"one whose profession is to clean and extract teeth, repair them when diseased, and replace them when necessary with artificial ones," 1759, from French dentiste, from dent "tooth," from Latin dens (from PIE root *dent- "tooth") + -ist.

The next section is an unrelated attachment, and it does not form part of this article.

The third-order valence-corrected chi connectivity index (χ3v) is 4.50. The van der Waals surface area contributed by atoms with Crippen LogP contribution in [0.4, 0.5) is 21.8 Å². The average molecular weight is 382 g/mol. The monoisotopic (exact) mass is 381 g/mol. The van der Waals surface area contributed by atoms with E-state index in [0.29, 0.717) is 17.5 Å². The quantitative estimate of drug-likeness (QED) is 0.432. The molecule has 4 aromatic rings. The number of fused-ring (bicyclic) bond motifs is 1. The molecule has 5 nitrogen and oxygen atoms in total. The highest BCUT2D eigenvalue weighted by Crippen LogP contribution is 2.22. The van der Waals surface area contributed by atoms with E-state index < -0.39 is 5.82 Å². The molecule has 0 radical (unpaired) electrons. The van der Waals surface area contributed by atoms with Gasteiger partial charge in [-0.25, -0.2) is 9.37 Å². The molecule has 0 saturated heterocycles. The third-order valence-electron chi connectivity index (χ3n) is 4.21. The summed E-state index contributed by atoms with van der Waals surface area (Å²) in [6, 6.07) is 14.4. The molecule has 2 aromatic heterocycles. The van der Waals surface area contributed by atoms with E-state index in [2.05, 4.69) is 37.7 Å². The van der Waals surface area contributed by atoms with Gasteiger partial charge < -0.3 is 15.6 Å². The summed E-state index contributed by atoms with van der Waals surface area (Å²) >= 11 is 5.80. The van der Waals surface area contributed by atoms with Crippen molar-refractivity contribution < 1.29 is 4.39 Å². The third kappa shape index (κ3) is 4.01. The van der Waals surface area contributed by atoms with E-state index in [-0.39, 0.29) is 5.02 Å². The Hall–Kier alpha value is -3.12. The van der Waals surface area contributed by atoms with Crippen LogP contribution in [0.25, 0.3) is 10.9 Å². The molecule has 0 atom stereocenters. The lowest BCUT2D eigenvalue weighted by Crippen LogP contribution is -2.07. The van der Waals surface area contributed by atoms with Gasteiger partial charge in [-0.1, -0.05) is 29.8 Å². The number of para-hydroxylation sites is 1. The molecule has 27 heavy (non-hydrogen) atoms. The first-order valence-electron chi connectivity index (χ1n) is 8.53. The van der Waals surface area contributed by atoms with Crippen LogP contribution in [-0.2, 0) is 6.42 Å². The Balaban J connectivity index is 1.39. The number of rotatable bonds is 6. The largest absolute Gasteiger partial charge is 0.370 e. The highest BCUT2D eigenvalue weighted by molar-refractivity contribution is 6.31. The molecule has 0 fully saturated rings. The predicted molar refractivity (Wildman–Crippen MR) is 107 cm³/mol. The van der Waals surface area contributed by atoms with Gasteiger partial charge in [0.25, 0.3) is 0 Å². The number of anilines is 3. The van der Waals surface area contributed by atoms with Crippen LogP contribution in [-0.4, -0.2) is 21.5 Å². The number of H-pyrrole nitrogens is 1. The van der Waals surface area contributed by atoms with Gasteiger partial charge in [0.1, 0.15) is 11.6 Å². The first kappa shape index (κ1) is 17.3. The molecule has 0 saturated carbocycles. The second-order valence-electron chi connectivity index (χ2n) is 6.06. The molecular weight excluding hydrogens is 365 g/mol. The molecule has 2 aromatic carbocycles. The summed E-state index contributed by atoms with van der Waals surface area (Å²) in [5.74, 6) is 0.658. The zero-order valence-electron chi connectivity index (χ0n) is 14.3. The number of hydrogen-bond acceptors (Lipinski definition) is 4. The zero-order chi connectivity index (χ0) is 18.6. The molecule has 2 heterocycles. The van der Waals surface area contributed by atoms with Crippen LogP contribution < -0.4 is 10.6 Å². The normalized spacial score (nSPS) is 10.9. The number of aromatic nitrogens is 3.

Dentist figures it now in our newspapers, and may do well enough for a French puffer, but we fancy Rutter is content with being called a tooth-drawer. ["Edinburgh Chronicle," Sept. 15, 1759]
(Tooth-drawer is attested from late 14c.). Related: Dentistic; dentistical.